In the Ming courts the feast of the Great banquet (the first of four levels of imperial banquets) was given at the New Year festival when foreign envoys were at the palace and able to attend. The rites for ceremonial visits and festive occasions were intricately complex, as one might imagine. Ranking court officials and military officers assembled outside the palace gate. Officials of the fourth rank or above were accommodated within the imperial hall. Palace guards stood on duty at the gates. Pennants were hung, the imperial dais was set in place, and service stations were arranged around the imperial dining area. As the emperor entered, wearing the royal robes and the royal crown, he received greetings from his officers and generals. The propitious phrase "may you live one thousand years" (wansui) was chorused by all attending officials. Dining commenced around midday and continued through the afternoon.
As for the imperial New Year's Eve banquet in Qing times, the ceremony was as elaborate as it was in preceding dynasties. Participants took their seats inside the Forbidden Palace at the Hall of Preserving Harmony. Ninety tables, seating two each, were set with wine and dishes of food. After the emperor entered, all present took their seats. During the banquet, music plays - there were Tibetan songs, Mongolian instrumentals, and Manchurian melodies, reflecting foreign origins of the Qing dynasty emperors and many of the high officials.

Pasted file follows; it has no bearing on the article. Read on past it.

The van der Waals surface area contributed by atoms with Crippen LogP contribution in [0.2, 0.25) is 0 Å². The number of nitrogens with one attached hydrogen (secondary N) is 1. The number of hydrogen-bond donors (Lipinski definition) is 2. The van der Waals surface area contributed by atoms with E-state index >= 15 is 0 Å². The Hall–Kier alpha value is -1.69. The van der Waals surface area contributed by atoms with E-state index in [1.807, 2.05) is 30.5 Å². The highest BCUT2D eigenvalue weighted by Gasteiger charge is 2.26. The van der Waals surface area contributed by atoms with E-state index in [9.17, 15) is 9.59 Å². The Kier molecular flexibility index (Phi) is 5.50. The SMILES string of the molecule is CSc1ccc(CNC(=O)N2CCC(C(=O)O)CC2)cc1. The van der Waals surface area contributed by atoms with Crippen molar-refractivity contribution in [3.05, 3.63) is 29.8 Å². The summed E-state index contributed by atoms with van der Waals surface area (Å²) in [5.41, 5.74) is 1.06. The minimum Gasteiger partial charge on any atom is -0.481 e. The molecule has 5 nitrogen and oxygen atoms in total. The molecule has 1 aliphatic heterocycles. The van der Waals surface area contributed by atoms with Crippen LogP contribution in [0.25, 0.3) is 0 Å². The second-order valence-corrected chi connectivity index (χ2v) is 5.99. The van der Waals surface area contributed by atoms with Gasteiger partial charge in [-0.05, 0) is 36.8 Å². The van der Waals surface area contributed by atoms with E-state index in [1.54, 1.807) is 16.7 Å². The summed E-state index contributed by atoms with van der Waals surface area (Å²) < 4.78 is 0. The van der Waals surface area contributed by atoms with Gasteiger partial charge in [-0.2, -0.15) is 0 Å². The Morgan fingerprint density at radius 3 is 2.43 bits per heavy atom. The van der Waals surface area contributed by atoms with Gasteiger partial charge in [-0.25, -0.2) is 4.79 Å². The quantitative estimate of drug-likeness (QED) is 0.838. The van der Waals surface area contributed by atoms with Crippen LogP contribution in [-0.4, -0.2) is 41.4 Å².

Clown performances, acrobatics, and lion dances were all part of the entertainment. Finally, after the food was served, the music performed and the quests had prostrated themselves for the last time in front of the emperor, the feasting ended. Officials formed ranks and filed out and the attendants were then allowed to take away the remaining sweets and fruits, known as "snatching the banquet delicacies" ("qianyen").